March 23, 2018 1 Comment

Africa is home to some of the most well-known, loved and feared wild animals in the world and each Arno Bernard Knife takes its inspiration from one of these magnificent creatures. Our knives are world class for either collector or the avid hunter and most of our customers own more than one of our knives.

It is simply true that one Arno Bernard Knife is never enough!

Crafting a custom hunting knife is a lengthy and involved process and because of this, they tend to cost more than the usual hunting knife that is mass produced. For this reason and to ensure you have a lifelong companion, you need to take care of your knife properly.

Our knives are still hand finished on both the blade and handle, along with hand stitched fine quality sheaths to ensure lasting quality, they are designed to perform as optimal cutting equipment and as a lifelong outdoor companion. All Arno Bernard Knives are cut from Bohler N690 steel, followed by freehand hollow ground and then hand polished. They are heat treated and tempered using a liquid nitrogen process resulting in a blade that is 59-60 on the Rockwell hardness scale. The perfect balance between edge retention and performance.

Here are some finer points to help you take care of your Arno Bernard Knife

Clean your knife regularly

Clean your knife regularly and every time after use. Avoid prolonged immersion in liquids or the use of strong cleaning substances that could affect your knife, and clean with a non-abrasive soft cloth. Before using your knife on food items, wipe clean with alcohol, or wash with hot soapy water, rinse and dry with a soft cloth. Store your knife in a clean, dry and safe place out of direct sunlight and dry the sheath carefully at room temperature if it becomes wet. DO NOT store your knife in a wet sheath as this will damage the handle material and blade.

Sharpen only when needed

Each Arno Bernard blade is cut from world-class Bohler N690 stainless steel, which is a Cobalt-enriched stainless steel from Bohler, an Austrian steel company. The steel is extremely fine-grained and when it comes to edge-holding, it is agreed that the finer the steel grain, the better. Cobalt is one of the most exotic alloying elements and is known to increase hardness and strength, providing a fine and consistent edge, enhances edge retention and sharpening receptivity. For sharpening your Arno Bernard Knife a Warthog sharpener works really well or any kind of sharpening stone.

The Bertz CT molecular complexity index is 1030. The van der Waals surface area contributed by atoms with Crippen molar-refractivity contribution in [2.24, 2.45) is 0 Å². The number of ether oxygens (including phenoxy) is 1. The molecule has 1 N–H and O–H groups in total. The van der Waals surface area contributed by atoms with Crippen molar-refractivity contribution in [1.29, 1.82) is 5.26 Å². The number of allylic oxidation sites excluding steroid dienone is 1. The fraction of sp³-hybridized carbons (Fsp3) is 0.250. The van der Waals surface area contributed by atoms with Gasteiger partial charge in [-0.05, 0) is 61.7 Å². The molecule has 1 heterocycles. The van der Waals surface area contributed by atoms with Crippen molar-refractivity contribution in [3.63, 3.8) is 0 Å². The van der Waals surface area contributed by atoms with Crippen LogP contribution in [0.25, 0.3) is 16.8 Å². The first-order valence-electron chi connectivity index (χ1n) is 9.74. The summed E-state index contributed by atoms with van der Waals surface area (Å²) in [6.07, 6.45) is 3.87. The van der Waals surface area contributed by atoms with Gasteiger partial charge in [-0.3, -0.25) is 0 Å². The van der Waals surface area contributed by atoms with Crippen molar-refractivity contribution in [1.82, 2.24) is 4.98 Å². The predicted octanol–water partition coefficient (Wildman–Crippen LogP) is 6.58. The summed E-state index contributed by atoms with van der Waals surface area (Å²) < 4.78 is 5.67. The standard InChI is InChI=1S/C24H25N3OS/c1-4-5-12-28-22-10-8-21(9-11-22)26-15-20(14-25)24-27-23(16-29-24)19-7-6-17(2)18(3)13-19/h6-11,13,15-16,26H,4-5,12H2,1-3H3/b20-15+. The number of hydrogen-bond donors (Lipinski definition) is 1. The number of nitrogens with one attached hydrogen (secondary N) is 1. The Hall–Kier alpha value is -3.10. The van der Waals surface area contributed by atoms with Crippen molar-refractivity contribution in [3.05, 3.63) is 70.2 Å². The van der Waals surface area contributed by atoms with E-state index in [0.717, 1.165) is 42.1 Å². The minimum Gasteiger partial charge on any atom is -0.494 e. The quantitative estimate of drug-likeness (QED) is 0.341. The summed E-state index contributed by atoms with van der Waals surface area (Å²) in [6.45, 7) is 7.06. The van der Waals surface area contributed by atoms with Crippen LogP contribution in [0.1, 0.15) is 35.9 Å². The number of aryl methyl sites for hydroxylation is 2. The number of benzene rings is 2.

Lubricate periodically

Lube your hunting knife with a small amount of oil. Apply a thin film of lubricant or all-purpose oil to the entire surface of the blade, this will help prevent surface oxidation and corrosion from moisture. Too much oil is not good for your knife as it can attract tiny particles of dirt and other unnecessary elements. Wooden handles should be rubbed with mineral oil to waterproof and restore the lustre of the natural wood. When cleaning bone, antler, horn and ivory handles simply rub with a slightly water dampened cotton swab to remove grime and dust. Immediately dry off the handle after cleaning. Let it dry for a moment and then apply some mineral oil and clean any excess afterwards with a dry cloth. 

Each Arno Bernard Knife is a unique piece of art made from raw materials that are processed into the finished product. We use exotic elements from the farthest regions of South Africa and have developed methods to turn the natural materials into beautiful and functional tools. It is therefore imperative that you take care of your knife after purchase.

Need a Special Gift? Arno Bernard Knives make the perfect Gift for both Hunter and Collector.

** The knife in our pic is the Gecko model from our Bush Baby Series - this collection of knives are great for the simple tasks when you are either working on small animals and birds or using a knife for finer detail work. Many outdoorsmen don’t want a large cumbersome knife but they still want a functional design and blade, the Bush Baby series is purpose-built for this demand.

1 Response

William Myers
William Myers

November 27, 2019

I prefer the Bohler N690 steel over M390 for a hunting/camping knife. I won’t argue the fact that M390 is an excellent blade steel and holds an edge better. However I can easily, quickly and very effectively sharpen my Arno Bernard knife to a razors edge in the field. The same cannot be said for any of my M390 blades which to be perfectly honest, are such a pain to sharpen that I take them to a professional when they lose their edge.
I absolutely love all of my Arno Bernard knives and they are the only ones I take into the field.

Leave a comment

Comments will be approved before showing up.